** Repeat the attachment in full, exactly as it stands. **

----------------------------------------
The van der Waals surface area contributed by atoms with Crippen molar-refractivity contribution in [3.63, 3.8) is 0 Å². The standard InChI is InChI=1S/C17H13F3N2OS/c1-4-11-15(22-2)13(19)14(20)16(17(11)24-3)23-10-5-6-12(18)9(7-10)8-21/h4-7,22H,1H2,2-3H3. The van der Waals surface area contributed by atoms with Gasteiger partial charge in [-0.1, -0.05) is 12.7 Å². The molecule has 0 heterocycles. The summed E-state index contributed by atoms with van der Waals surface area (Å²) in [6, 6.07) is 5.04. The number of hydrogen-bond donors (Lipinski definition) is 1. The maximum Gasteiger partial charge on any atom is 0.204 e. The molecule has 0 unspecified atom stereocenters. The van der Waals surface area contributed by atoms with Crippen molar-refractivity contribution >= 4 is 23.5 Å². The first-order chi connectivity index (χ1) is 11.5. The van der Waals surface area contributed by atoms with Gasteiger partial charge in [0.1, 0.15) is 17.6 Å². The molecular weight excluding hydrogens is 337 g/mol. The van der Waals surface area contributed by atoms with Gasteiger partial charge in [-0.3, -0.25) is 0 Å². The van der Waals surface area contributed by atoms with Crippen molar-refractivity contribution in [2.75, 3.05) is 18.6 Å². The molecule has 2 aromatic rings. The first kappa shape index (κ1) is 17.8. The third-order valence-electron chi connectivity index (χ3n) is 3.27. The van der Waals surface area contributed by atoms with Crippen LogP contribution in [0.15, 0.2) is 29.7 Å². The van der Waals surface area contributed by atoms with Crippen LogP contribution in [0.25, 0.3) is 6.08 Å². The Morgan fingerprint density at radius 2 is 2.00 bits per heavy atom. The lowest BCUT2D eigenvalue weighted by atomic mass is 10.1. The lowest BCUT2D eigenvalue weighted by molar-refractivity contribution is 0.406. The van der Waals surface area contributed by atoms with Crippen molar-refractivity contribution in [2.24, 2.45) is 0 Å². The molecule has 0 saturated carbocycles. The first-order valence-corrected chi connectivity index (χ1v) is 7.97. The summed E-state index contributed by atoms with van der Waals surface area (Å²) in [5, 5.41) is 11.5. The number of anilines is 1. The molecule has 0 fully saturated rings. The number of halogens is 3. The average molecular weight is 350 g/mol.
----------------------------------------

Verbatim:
The van der Waals surface area contributed by atoms with Crippen molar-refractivity contribution in [3.63, 3.8) is 0 Å². The standard InChI is InChI=1S/C17H13F3N2OS/c1-4-11-15(22-2)13(19)14(20)16(17(11)24-3)23-10-5-6-12(18)9(7-10)8-21/h4-7,22H,1H2,2-3H3. The van der Waals surface area contributed by atoms with Gasteiger partial charge in [-0.1, -0.05) is 12.7 Å². The molecule has 0 heterocycles. The summed E-state index contributed by atoms with van der Waals surface area (Å²) in [6, 6.07) is 5.04. The number of hydrogen-bond donors (Lipinski definition) is 1. The maximum Gasteiger partial charge on any atom is 0.204 e. The molecule has 0 unspecified atom stereocenters. The van der Waals surface area contributed by atoms with Crippen molar-refractivity contribution >= 4 is 23.5 Å². The first-order chi connectivity index (χ1) is 11.5. The van der Waals surface area contributed by atoms with Gasteiger partial charge in [0.1, 0.15) is 17.6 Å². The molecular weight excluding hydrogens is 337 g/mol. The van der Waals surface area contributed by atoms with Gasteiger partial charge in [-0.3, -0.25) is 0 Å². The van der Waals surface area contributed by atoms with Crippen molar-refractivity contribution in [2.75, 3.05) is 18.6 Å². The molecule has 2 aromatic rings. The first kappa shape index (κ1) is 17.8. The third-order valence-electron chi connectivity index (χ3n) is 3.27. The van der Waals surface area contributed by atoms with Crippen LogP contribution in [0.15, 0.2) is 29.7 Å². The van der Waals surface area contributed by atoms with Crippen LogP contribution in [0.25, 0.3) is 6.08 Å². The Morgan fingerprint density at radius 2 is 2.00 bits per heavy atom. The lowest BCUT2D eigenvalue weighted by atomic mass is 10.1. The lowest BCUT2D eigenvalue weighted by molar-refractivity contribution is 0.406. The van der Waals surface area contributed by atoms with Crippen molar-refractivity contribution in [2.24, 2.45) is 0 Å². The molecule has 0 saturated carbocycles. The first-order valence-corrected chi connectivity index (χ1v) is 7.97. The summed E-state index contributed by atoms with van der Waals surface area (Å²) in [5, 5.41) is 11.5. The number of anilines is 1. The molecule has 0 fully saturated rings. The number of halogens is 3. The average molecular weight is 350 g/mol.